pointer is C @code{NULL} or @code{0}, then accessing it gives Lisp
@code{nil}.  Lisp strings are stored with a trailing NUL
termination, so no copying (either by the user or the implementation)
is necessary when passing them to foreign code.

Assigning a Lisp string to a @code{c-string} structure field or
variable stores the contents of the string to the memory already
pointed to by that variable.  When a foreign object of type @code{(*
char)} is assigned to a @code{c-string}, then the
@code{c-string} pointer is assigned to.  This allows
@code{c-string} pointers to be initialized.  For example:

@lisp
(cl:in-package "CL-USER") ; which USEs package "SB-ALIEN"

(define-alien-type nil (struct foo (str c-string)))

(defun make-foo (str)
  (let ((my-foo (make-alien (struct foo))))
    (setf (slot my-foo 'str) (make-alien char (length str))
          (slot my-foo 'str) str)
    my-foo))
@end lisp

Storing Lisp @code{NIL} in a @code{c-string} writes C @code{NULL} to
the variable.

@item
@code{sb-alien} also exports translations of these C type
specifiers as foreign type specifiers: @code{sb-alien:char},
@code{sb-alien:short}, @code{sb-alien:int},
@code{sb-alien:long}, @code{sb-alien:unsigned-char},
@code{sb-alien:unsigned-short},
@code{sb-alien:unsigned-int},
@code{sb-alien:unsigned-long}, @code{sb-alien:float}, and
@code{sb-alien:double}.

@end itemize

@node  Operations On Foreign Values, Foreign Variables, Foreign Types, The Foreign Function Interface
@comment  node-name,  next,  previous,  up
@section Operations On Foreign Values
@c AKA "Alien Operations" in the CMU CL manual

This section describes how to read foreign values as Lisp values, how
to coerce foreign values to different kinds of foreign values, and how
to dynamically allocate and free foreign variables.

@menu
* Accessing Foreign Values::    
* Coercing Foreign Values::     
* Foreign Dynamic Allocation::  
@end menu

@node  Accessing Foreign Values, Coercing Foreign Values, Operations On Foreign Values, Operations On Foreign Values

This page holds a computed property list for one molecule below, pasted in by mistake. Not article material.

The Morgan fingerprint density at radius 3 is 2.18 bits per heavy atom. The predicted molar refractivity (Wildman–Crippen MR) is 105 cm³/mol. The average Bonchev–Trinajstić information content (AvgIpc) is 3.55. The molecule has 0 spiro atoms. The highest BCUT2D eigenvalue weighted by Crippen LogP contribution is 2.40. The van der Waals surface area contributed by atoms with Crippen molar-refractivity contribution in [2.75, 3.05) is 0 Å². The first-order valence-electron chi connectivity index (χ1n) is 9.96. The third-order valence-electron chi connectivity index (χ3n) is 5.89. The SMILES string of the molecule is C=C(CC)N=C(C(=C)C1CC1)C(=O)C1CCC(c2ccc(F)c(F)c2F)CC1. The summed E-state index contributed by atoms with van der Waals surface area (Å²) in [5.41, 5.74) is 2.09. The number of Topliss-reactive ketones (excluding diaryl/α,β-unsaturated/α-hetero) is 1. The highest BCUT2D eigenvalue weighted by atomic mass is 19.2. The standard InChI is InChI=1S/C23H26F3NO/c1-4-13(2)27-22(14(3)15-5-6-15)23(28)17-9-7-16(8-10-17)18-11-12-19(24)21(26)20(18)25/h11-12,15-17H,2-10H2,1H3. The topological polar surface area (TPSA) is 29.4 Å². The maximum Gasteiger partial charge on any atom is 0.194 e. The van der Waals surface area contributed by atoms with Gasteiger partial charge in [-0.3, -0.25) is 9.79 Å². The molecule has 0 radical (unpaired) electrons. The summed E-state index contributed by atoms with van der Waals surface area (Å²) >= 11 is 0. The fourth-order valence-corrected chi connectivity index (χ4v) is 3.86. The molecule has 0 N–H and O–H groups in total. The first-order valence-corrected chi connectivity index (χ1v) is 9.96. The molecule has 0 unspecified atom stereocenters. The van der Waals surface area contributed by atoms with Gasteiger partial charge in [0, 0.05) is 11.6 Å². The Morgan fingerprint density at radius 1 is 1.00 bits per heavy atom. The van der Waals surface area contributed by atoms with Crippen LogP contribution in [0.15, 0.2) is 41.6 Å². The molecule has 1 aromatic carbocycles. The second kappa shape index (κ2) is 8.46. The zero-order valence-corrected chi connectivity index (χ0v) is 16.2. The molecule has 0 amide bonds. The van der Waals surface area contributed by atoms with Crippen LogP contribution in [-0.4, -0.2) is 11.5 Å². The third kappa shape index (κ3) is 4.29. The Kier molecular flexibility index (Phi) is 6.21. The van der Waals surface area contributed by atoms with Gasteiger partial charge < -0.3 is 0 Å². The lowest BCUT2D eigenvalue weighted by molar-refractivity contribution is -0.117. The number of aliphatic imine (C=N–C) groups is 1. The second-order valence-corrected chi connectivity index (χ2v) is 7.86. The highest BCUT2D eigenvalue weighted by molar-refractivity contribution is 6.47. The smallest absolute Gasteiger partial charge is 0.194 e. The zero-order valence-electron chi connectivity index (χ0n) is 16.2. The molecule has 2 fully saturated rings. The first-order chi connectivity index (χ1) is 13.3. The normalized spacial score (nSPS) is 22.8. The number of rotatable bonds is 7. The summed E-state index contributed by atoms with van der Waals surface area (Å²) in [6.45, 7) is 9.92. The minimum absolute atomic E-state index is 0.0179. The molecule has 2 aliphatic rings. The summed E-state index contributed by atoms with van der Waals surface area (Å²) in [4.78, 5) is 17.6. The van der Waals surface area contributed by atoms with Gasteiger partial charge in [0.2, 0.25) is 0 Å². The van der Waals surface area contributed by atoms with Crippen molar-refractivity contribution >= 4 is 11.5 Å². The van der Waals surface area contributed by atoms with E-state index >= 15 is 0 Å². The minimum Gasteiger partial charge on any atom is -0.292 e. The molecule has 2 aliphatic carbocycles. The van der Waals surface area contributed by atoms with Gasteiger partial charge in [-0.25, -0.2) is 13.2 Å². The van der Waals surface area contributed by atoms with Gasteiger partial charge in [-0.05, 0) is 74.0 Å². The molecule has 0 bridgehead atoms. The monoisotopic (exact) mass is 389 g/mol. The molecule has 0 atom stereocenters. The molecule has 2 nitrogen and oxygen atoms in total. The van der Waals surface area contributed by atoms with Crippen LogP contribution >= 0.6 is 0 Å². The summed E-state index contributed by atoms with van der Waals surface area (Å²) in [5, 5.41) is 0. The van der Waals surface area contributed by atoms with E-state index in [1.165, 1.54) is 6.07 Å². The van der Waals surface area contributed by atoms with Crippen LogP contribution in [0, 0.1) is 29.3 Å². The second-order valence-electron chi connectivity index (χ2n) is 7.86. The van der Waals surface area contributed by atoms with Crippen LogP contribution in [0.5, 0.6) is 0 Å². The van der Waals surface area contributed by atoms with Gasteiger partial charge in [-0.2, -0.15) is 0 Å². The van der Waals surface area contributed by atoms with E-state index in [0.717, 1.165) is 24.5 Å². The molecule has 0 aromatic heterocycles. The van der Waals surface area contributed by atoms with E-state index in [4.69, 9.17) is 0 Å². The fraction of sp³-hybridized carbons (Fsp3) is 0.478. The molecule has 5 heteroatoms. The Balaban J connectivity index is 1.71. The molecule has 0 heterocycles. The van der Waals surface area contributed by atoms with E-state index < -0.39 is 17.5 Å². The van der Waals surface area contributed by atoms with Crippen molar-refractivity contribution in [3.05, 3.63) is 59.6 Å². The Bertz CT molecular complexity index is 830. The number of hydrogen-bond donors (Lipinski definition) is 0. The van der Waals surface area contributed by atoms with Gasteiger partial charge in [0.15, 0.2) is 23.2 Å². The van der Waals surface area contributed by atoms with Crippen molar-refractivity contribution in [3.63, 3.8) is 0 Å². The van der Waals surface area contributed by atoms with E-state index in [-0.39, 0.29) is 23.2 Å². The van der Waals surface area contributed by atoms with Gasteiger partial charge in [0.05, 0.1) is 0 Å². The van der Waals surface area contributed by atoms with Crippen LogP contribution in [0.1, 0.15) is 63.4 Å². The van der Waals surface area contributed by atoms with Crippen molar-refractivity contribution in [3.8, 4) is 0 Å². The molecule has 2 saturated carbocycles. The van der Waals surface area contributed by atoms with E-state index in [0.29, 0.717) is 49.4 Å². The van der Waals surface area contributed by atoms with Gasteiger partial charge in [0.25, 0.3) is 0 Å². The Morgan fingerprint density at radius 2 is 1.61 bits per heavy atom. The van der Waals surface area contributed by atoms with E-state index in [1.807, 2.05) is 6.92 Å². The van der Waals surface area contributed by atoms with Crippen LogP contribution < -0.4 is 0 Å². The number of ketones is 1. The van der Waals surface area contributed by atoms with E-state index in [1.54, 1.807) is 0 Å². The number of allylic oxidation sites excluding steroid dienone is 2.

@comment  node-name,  next,  previous,  up
@subsection Accessing Foreign Values

@defun sb-alien:deref @var{pointer-or-array} &rest @var{indices}

The @code{sb-alien:deref} function returns the value pointed to by a
foreign pointer, or the value of a foreign array element. When
dereferencing a pointer, an optional single index can be specified to
give the equivalent of C pointer arithmetic; this index is scaled by
the size of the type pointed to. When dereferencing an array, the
number of indices must be the same as the number of dimensions in the
array type. @code{deref} can be set with @code{setf} to assign a new
value.

@end defun

@defun sb-alien:slot @var{struct-or-union} &rest @var{slot-names}
  
The @code{sb-alien:slot} function extracts the value of the slot named
@var{slot-name} from a foreign @code{struct} or @code{union}. If
@var{struct-or-union} is a pointer to a structure or union, then it is
automatically dereferenced.  @code{sb-alien:slot} can be set with
@code{setf} to assign a new value. Note that @var{slot-name} is
evaluated, and need not be a compile-time constant (but only constant
slot accesses are efficiently compiled).
@end defun


@subsubsection Untyped memory

As noted at the beginning of the chapter, the System Area Pointer
facilities allow untyped access to foreign memory.  @acronym{SAP}s can
be converted to and from the usual typed foreign values using
@code{sap-alien} and @code{alien-sap} (described elsewhere), and also
to and from integers - raw machine addresses.  They should thus be
used with caution; corrupting the Lisp heap or other memory with
@acronym{SAP}s is trivial.

@defun sb-sys:int-sap @var{machine-address}

Creates a @acronym{SAP} pointing at the virtual address
@var{machine-address}.
@end defun

@defun sb-sys:sap-ref-32 @var{sap} @var{offset}

Access the value of the memory location at @var{offset} bytes from